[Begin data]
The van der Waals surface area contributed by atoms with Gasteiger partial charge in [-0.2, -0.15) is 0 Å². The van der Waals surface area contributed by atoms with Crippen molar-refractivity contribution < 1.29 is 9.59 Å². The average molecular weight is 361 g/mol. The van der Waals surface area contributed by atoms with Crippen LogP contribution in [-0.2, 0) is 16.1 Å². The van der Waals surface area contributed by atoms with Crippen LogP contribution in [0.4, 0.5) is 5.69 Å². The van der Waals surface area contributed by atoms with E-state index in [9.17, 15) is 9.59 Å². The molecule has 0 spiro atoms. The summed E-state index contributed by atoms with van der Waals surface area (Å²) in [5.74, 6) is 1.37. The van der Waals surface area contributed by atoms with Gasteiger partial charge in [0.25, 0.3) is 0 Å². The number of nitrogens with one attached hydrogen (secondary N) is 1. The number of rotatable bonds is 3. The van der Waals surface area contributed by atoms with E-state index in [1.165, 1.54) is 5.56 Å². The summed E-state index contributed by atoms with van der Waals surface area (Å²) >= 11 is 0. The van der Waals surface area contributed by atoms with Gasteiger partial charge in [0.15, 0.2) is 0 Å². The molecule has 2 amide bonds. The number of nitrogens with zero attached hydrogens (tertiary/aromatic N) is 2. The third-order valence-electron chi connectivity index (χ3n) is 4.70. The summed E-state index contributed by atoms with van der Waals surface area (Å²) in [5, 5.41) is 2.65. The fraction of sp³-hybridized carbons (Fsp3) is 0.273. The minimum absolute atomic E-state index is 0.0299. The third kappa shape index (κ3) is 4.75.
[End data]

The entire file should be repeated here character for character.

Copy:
The van der Waals surface area contributed by atoms with Gasteiger partial charge in [-0.2, -0.15) is 0 Å². The van der Waals surface area contributed by atoms with Crippen molar-refractivity contribution < 1.29 is 9.59 Å². The average molecular weight is 361 g/mol. The van der Waals surface area contributed by atoms with Crippen LogP contribution in [-0.2, 0) is 16.1 Å². The van der Waals surface area contributed by atoms with Crippen LogP contribution in [0.4, 0.5) is 5.69 Å². The van der Waals surface area contributed by atoms with E-state index in [9.17, 15) is 9.59 Å². The molecule has 0 spiro atoms. The summed E-state index contributed by atoms with van der Waals surface area (Å²) in [5.74, 6) is 1.37. The van der Waals surface area contributed by atoms with Gasteiger partial charge in [0.25, 0.3) is 0 Å². The number of nitrogens with one attached hydrogen (secondary N) is 1. The number of rotatable bonds is 3. The van der Waals surface area contributed by atoms with E-state index in [1.165, 1.54) is 5.56 Å². The summed E-state index contributed by atoms with van der Waals surface area (Å²) >= 11 is 0. The van der Waals surface area contributed by atoms with Gasteiger partial charge in [0.15, 0.2) is 0 Å². The molecule has 2 amide bonds. The number of nitrogens with zero attached hydrogens (tertiary/aromatic N) is 2. The third-order valence-electron chi connectivity index (χ3n) is 4.70. The summed E-state index contributed by atoms with van der Waals surface area (Å²) in [5, 5.41) is 2.65. The fraction of sp³-hybridized carbons (Fsp3) is 0.273. The minimum absolute atomic E-state index is 0.0299. The third kappa shape index (κ3) is 4.75.